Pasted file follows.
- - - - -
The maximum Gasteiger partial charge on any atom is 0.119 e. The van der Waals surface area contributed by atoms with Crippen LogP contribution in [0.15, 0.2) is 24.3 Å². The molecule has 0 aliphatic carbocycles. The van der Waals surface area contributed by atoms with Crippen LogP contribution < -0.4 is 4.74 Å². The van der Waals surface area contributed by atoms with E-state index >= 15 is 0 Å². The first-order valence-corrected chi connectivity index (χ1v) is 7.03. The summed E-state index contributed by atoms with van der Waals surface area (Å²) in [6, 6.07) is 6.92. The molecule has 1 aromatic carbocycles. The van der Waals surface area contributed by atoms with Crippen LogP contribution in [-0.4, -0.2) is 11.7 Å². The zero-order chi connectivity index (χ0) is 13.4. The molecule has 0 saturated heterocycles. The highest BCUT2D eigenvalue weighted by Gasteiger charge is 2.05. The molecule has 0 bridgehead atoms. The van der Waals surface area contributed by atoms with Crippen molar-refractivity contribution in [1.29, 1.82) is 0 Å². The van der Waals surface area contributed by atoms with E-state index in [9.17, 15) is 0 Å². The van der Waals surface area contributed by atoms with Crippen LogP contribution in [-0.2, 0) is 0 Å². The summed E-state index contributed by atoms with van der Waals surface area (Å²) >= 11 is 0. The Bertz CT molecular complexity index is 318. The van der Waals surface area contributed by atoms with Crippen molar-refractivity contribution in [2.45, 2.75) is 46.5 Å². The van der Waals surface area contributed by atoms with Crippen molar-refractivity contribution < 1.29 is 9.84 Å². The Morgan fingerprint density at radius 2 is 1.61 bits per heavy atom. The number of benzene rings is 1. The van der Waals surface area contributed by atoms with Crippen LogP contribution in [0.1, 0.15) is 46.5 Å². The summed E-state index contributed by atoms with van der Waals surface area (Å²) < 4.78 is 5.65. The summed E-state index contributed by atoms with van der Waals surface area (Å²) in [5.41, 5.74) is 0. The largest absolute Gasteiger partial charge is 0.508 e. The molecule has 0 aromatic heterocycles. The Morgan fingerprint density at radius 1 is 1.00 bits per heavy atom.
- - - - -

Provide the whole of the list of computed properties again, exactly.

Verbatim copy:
The maximum Gasteiger partial charge on any atom is 0.119 e. The van der Waals surface area contributed by atoms with Crippen LogP contribution in [0.15, 0.2) is 24.3 Å². The molecule has 0 aliphatic carbocycles. The van der Waals surface area contributed by atoms with Crippen LogP contribution < -0.4 is 4.74 Å². The van der Waals surface area contributed by atoms with E-state index >= 15 is 0 Å². The first-order valence-corrected chi connectivity index (χ1v) is 7.03. The summed E-state index contributed by atoms with van der Waals surface area (Å²) in [6, 6.07) is 6.92. The molecule has 1 aromatic carbocycles. The van der Waals surface area contributed by atoms with Crippen LogP contribution in [-0.4, -0.2) is 11.7 Å². The zero-order chi connectivity index (χ0) is 13.4. The molecule has 0 saturated heterocycles. The highest BCUT2D eigenvalue weighted by Gasteiger charge is 2.05. The molecule has 0 bridgehead atoms. The van der Waals surface area contributed by atoms with Crippen molar-refractivity contribution in [1.29, 1.82) is 0 Å². The van der Waals surface area contributed by atoms with E-state index in [9.17, 15) is 0 Å². The van der Waals surface area contributed by atoms with Crippen LogP contribution in [-0.2, 0) is 0 Å². The summed E-state index contributed by atoms with van der Waals surface area (Å²) >= 11 is 0. The Bertz CT molecular complexity index is 318. The van der Waals surface area contributed by atoms with Crippen molar-refractivity contribution in [2.45, 2.75) is 46.5 Å². The van der Waals surface area contributed by atoms with Crippen molar-refractivity contribution < 1.29 is 9.84 Å². The Morgan fingerprint density at radius 2 is 1.61 bits per heavy atom. The number of benzene rings is 1. The van der Waals surface area contributed by atoms with Crippen LogP contribution in [0.1, 0.15) is 46.5 Å². The summed E-state index contributed by atoms with van der Waals surface area (Å²) < 4.78 is 5.65. The summed E-state index contributed by atoms with van der Waals surface area (Å²) in [5.41, 5.74) is 0. The largest absolute Gasteiger partial charge is 0.508 e. The molecule has 0 aromatic heterocycles. The Morgan fingerprint density at radius 1 is 1.00 bits per heavy atom.